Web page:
The US Air Force (USAF) has collaborated with cybersecurity company HackerOne to launch the Hack the Air Force 3.0 (HtAF) programme.
Built upon the US Department of Defense’s (DoD) ‘Hack the Pentagon’ effort, HtAF is the service’s third bug bounty programme.
The programme allows computer experts to identify and detect threats in USAF websites in order to help safeguard and strengthen its cyber platform.
Due to conclude on 22 November, the four-week HtAF 3.0 has been designed to focus on the US DoD applications that were recently migrated to an airforce-owned Cloud environment.
USAF chief information security officer Wanda Jones-Heath said: “Hack the Air Force 3.0 demonstrates the airforce’s willingness to fix vulnerabilities that present critical risks to the network.”
Currently open to 191 countries, the USAF initiative is the US Government’s largest bug bounty.
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This year’s USAF programme offers competitive bounty awards to the participating hackers, depending on the severity of the cyber vulnerability discovered.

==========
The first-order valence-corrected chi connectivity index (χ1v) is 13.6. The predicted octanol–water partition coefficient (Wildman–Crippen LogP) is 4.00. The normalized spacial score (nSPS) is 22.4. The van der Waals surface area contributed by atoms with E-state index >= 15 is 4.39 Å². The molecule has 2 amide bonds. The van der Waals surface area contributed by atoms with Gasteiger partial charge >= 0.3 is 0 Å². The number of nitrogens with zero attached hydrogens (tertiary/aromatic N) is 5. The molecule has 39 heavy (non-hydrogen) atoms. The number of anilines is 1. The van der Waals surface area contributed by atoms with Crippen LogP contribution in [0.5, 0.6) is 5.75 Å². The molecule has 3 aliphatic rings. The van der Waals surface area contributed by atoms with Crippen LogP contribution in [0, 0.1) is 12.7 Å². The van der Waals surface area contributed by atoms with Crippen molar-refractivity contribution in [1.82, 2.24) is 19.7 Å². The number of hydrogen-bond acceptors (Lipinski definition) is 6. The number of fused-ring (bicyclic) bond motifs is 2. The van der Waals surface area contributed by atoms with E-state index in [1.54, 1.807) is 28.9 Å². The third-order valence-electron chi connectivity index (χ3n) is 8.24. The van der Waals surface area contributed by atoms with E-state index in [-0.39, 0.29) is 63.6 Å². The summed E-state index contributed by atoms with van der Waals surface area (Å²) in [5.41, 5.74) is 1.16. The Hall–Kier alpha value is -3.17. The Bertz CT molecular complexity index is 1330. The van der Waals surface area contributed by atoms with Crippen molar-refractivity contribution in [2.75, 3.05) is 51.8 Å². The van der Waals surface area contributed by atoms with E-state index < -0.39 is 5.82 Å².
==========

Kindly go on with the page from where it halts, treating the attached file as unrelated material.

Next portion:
A critical severity threat is allocated an award of a minimum of $5,000, with potential increase based on overall system impact. To date, the largest single payout in the Hack the Pentagon public programme was valued at $10,000.
Hack the Pentagon was launched in April 2016 by the US DoD’s Defense Digital Service team as the first bug bounty programme ever employed by the federal government.
More than 1,400 hackers registered to participate in the programme.
Also, approximately 200 reports were received within the first six hours of the launch and $75,000 in total bounties was paid out to the participants.
The first pilot programme continued from 18 April until 12 May 2016.
HackerOne was selected by the DoD as its partner to advise, operate and execute the Hack the Pentagon initiative.